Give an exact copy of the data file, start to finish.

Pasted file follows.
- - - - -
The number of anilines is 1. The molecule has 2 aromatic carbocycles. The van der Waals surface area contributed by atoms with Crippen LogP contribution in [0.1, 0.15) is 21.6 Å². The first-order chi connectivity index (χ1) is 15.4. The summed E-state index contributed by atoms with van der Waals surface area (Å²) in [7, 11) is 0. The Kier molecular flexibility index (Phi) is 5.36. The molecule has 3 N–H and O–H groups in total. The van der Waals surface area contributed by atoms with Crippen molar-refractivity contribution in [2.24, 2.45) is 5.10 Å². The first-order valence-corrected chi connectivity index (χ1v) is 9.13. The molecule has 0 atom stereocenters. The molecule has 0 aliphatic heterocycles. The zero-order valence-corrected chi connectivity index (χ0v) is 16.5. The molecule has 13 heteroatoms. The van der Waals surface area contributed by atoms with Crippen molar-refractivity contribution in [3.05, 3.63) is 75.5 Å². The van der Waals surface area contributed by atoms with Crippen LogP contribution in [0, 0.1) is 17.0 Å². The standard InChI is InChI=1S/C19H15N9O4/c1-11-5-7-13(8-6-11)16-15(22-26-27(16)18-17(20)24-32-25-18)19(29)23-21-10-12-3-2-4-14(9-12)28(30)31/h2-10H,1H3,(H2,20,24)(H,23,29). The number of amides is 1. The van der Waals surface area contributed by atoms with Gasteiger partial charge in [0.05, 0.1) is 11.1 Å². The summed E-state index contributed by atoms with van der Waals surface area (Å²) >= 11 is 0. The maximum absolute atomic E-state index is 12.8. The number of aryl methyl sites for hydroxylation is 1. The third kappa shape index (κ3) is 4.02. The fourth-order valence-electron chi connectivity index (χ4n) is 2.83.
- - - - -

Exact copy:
The number of anilines is 1. The molecule has 2 aromatic carbocycles. The van der Waals surface area contributed by atoms with Crippen LogP contribution in [0.1, 0.15) is 21.6 Å². The first-order chi connectivity index (χ1) is 15.4. The summed E-state index contributed by atoms with van der Waals surface area (Å²) in [7, 11) is 0. The Kier molecular flexibility index (Phi) is 5.36. The molecule has 3 N–H and O–H groups in total. The van der Waals surface area contributed by atoms with Crippen molar-refractivity contribution in [2.24, 2.45) is 5.10 Å². The first-order valence-corrected chi connectivity index (χ1v) is 9.13. The molecule has 0 atom stereocenters. The molecule has 0 aliphatic heterocycles. The zero-order valence-corrected chi connectivity index (χ0v) is 16.5. The molecule has 13 heteroatoms. The van der Waals surface area contributed by atoms with Crippen molar-refractivity contribution in [3.05, 3.63) is 75.5 Å². The van der Waals surface area contributed by atoms with Crippen LogP contribution in [0, 0.1) is 17.0 Å². The standard InChI is InChI=1S/C19H15N9O4/c1-11-5-7-13(8-6-11)16-15(22-26-27(16)18-17(20)24-32-25-18)19(29)23-21-10-12-3-2-4-14(9-12)28(30)31/h2-10H,1H3,(H2,20,24)(H,23,29). The number of amides is 1. The van der Waals surface area contributed by atoms with Gasteiger partial charge in [0.05, 0.1) is 11.1 Å². The summed E-state index contributed by atoms with van der Waals surface area (Å²) >= 11 is 0. The maximum absolute atomic E-state index is 12.8. The number of aryl methyl sites for hydroxylation is 1. The third kappa shape index (κ3) is 4.02. The fourth-order valence-electron chi connectivity index (χ4n) is 2.83.